Project Bank Accounts and financing implications for QLD projects

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This article was written by Claire Rogers and Shannon Etwell.

The Queensland Government has recently passed legislation which, among a suite of reforms to the construction industry, will introduce Project Bank Accounts (PBAs) to certain construction projects from the beginning of next year.

The introduction of PBAs is aimed at providing more security to subcontractors, ensuring that they are paid promptly and reliably, and preventing money owed to subcontractors from being caught while flowing down the contractual chain. While the new regime will have significant implications for head contractors' cash flow, it will also have a knock-on effect for banks and financial institutions providing finance for construction projects in Queensland.

Application of PBAs

Under the Bill, PBAs will be implemented in two phases:

  • the first phase requires PBAs on all government building and construction projects valued between $1 million and $10 million, excluding engineering projects (infrastructure projects such as bridges, roads and ports), and is intended to start in January 2018; and
  • the second phase will roll out PBAs to the private sector for all building and construction projects over $1 million, again excluding engineering projects, and is intended to start in January 2019. 

The explanatory notes do not explain the rationale behind excluding engineering projects, and we note that the Subcontractors Alliance is pushing hard to extend PBAs to all engineering and infrastructure projects. 

What will a Project Bank Account look like? 

Head contractors will be required to establish PBAs within 20 business days of entering into the first subcontract for the building contract.

A PBA is required to consist of three trust accounts:

  • a general trust account for the management of progress payments;
  • a retention account for amounts held as retention, and
  • a disputed funds account for amounts that are the subject of a payment dispute.

Only first tier subcontractors and head contractors are entitled to be beneficiaries of the funds in the PBA. 

Payments from PBAs

All progress payments due from the principal to the head contractor under the head contract are required to be paid into the general PBA. The money in the general PBA is then disbursed to first tier subcontractors and the head contractor in accordance with a payment instruction that is to be prepared by the head contractor.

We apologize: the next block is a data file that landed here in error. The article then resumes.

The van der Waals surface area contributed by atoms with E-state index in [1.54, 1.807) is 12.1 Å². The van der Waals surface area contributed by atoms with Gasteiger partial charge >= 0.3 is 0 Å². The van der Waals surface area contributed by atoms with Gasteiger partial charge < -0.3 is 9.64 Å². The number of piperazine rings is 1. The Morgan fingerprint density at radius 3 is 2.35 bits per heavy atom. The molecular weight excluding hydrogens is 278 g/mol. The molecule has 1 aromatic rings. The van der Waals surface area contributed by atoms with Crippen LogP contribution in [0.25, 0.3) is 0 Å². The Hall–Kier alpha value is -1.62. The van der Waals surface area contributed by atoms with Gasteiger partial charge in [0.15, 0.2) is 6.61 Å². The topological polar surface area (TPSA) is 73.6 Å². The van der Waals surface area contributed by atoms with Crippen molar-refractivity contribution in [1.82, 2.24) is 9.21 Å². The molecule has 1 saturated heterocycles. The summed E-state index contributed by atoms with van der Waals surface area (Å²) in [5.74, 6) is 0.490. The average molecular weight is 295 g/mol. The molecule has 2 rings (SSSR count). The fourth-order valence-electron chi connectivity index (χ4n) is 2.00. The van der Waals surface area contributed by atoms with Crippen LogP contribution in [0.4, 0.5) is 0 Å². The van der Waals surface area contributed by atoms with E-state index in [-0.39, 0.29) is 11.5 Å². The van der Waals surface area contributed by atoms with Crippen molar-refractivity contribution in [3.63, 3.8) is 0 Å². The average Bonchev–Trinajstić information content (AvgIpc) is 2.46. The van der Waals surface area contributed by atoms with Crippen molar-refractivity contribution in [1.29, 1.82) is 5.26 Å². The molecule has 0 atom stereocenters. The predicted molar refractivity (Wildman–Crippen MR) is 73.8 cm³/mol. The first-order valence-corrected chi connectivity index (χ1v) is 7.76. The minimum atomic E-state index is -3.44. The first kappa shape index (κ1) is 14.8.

Importantly, subcontractors are required to be paid out of the PBA first, and will have priority to the amounts that they are entitled to under the subcontract. Head contractors will only be entitled to payment out of the PBA once subcontractors have been fully paid.  If there is a shortfall in the PBA, the head contractor is required to top up the PBA to ensure it contains sufficient funds to pay subcontractors

Financing implications 

In order to protect the integrity of the PBA, the Bill expressly provides that the proceeds in the PBA cannot be used to pay the debt of a creditor of the head contractor, or attached or taken in execution under a court order or process for the benefit of the head contractor.  For any financier of the head contractor, this effectively means the claims of the subcontractors are paid in priority, because until such claims are made, amounts owing to the head contractor cannot be released from the PBA to pay the head contractor's financiers and other creditors.

The Bill also provides that a PBA will be a statutory interest to which s73(2) of the PPSA applies and has priority over all security interest in relation to all money held on trust under the PBA.  The effect of this is that the subcontractors can register a security interest against the head contractors.  Head contractors will need to be aware of this when negotiating any financing arrangements going forward as they will need to ensure that the granting of this security interest doesn't cause a breach under their financing arrangements. 

Deterrence provisions and penalties

Currently the Bill only apples PBAs to "first tier subcontracts". However, anticipating potential structures that might be employed to negate the impact of PBAs, the legislature has included "related entity" provisions which require first tier subcontractors to also implement PBAs where the first tier subcontractor is a related entity of the head contractor. 

There are harsh penalties for head contractors failing to comply with the PBA regime, including potential imprisonment of up to 2 years. 

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